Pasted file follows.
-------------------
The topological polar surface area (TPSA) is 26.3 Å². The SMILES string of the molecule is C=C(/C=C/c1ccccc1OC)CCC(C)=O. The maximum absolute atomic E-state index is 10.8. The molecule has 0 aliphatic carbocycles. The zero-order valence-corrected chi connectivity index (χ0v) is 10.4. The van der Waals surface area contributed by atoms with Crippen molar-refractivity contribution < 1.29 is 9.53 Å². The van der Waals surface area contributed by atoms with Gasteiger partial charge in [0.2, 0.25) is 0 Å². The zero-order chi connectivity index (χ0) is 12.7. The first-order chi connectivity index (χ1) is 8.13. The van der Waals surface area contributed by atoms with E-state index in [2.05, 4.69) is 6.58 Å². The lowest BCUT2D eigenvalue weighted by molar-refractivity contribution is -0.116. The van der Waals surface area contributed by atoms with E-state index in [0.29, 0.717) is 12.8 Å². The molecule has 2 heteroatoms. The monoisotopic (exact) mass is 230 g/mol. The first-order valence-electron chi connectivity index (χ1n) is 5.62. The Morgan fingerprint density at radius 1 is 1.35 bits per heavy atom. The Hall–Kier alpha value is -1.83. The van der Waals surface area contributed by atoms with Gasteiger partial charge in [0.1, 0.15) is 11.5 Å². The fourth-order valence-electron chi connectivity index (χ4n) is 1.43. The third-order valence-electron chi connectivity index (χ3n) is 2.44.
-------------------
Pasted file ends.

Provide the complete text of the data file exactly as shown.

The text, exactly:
The topological polar surface area (TPSA) is 26.3 Å². The SMILES string of the molecule is C=C(/C=C/c1ccccc1OC)CCC(C)=O. The maximum absolute atomic E-state index is 10.8. The molecule has 0 aliphatic carbocycles. The zero-order valence-corrected chi connectivity index (χ0v) is 10.4. The van der Waals surface area contributed by atoms with Crippen molar-refractivity contribution < 1.29 is 9.53 Å². The van der Waals surface area contributed by atoms with Gasteiger partial charge in [0.2, 0.25) is 0 Å². The zero-order chi connectivity index (χ0) is 12.7. The first-order chi connectivity index (χ1) is 8.13. The van der Waals surface area contributed by atoms with E-state index in [2.05, 4.69) is 6.58 Å². The lowest BCUT2D eigenvalue weighted by molar-refractivity contribution is -0.116. The van der Waals surface area contributed by atoms with E-state index in [0.29, 0.717) is 12.8 Å². The molecule has 2 heteroatoms. The monoisotopic (exact) mass is 230 g/mol. The first-order valence-electron chi connectivity index (χ1n) is 5.62. The Morgan fingerprint density at radius 1 is 1.35 bits per heavy atom. The Hall–Kier alpha value is -1.83. The van der Waals surface area contributed by atoms with Gasteiger partial charge in [0.1, 0.15) is 11.5 Å². The fourth-order valence-electron chi connectivity index (χ4n) is 1.43. The third-order valence-electron chi connectivity index (χ3n) is 2.44.